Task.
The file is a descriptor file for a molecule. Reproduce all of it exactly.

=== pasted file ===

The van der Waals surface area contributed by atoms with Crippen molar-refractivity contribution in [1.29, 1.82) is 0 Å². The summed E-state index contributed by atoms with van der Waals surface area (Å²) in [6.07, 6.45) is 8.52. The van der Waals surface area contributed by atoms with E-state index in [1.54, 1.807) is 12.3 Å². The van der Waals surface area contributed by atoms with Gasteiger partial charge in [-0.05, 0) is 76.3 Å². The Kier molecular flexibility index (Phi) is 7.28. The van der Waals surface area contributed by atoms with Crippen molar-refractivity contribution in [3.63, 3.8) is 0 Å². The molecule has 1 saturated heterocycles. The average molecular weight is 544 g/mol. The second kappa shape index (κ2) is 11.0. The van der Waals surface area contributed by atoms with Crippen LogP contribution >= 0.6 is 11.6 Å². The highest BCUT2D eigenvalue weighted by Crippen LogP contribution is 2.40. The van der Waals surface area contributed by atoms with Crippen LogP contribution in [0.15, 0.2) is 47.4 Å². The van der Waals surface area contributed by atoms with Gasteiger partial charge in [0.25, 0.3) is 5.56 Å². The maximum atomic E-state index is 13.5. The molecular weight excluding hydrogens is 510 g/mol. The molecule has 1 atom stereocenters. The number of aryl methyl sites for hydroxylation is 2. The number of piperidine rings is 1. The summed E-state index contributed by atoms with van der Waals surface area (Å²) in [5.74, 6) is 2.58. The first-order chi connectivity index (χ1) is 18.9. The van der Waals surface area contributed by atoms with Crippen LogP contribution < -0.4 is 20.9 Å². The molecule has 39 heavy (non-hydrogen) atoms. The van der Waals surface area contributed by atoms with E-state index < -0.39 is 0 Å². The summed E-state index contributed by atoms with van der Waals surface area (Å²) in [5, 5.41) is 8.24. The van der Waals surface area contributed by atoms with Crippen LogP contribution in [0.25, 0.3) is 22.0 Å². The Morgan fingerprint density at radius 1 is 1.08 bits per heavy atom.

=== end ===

The van der Waals surface area contributed by atoms with Crippen molar-refractivity contribution in [1.29, 1.82) is 0 Å². The summed E-state index contributed by atoms with van der Waals surface area (Å²) in [6.07, 6.45) is 8.52. The van der Waals surface area contributed by atoms with E-state index in [1.54, 1.807) is 12.3 Å². The van der Waals surface area contributed by atoms with Gasteiger partial charge in [-0.05, 0) is 76.3 Å². The Kier molecular flexibility index (Phi) is 7.28. The van der Waals surface area contributed by atoms with Crippen molar-refractivity contribution in [3.63, 3.8) is 0 Å². The molecule has 1 saturated heterocycles. The average molecular weight is 544 g/mol. The second kappa shape index (κ2) is 11.0. The van der Waals surface area contributed by atoms with Crippen LogP contribution >= 0.6 is 11.6 Å². The highest BCUT2D eigenvalue weighted by Crippen LogP contribution is 2.40. The van der Waals surface area contributed by atoms with Crippen LogP contribution in [0.15, 0.2) is 47.4 Å². The van der Waals surface area contributed by atoms with Gasteiger partial charge in [0.25, 0.3) is 5.56 Å². The maximum atomic E-state index is 13.5. The molecular weight excluding hydrogens is 510 g/mol. The molecule has 1 atom stereocenters. The number of aryl methyl sites for hydroxylation is 2. The number of piperidine rings is 1. The summed E-state index contributed by atoms with van der Waals surface area (Å²) in [5.74, 6) is 2.58. The first-order chi connectivity index (χ1) is 18.9. The van der Waals surface area contributed by atoms with Crippen LogP contribution < -0.4 is 20.9 Å². The molecule has 39 heavy (non-hydrogen) atoms. The van der Waals surface area contributed by atoms with E-state index < -0.39 is 0 Å². The summed E-state index contributed by atoms with van der Waals surface area (Å²) in [5, 5.41) is 8.24. The van der Waals surface area contributed by atoms with Crippen LogP contribution in [0.25, 0.3) is 22.0 Å². The Morgan fingerprint density at radius 1 is 1.08 bits per heavy atom.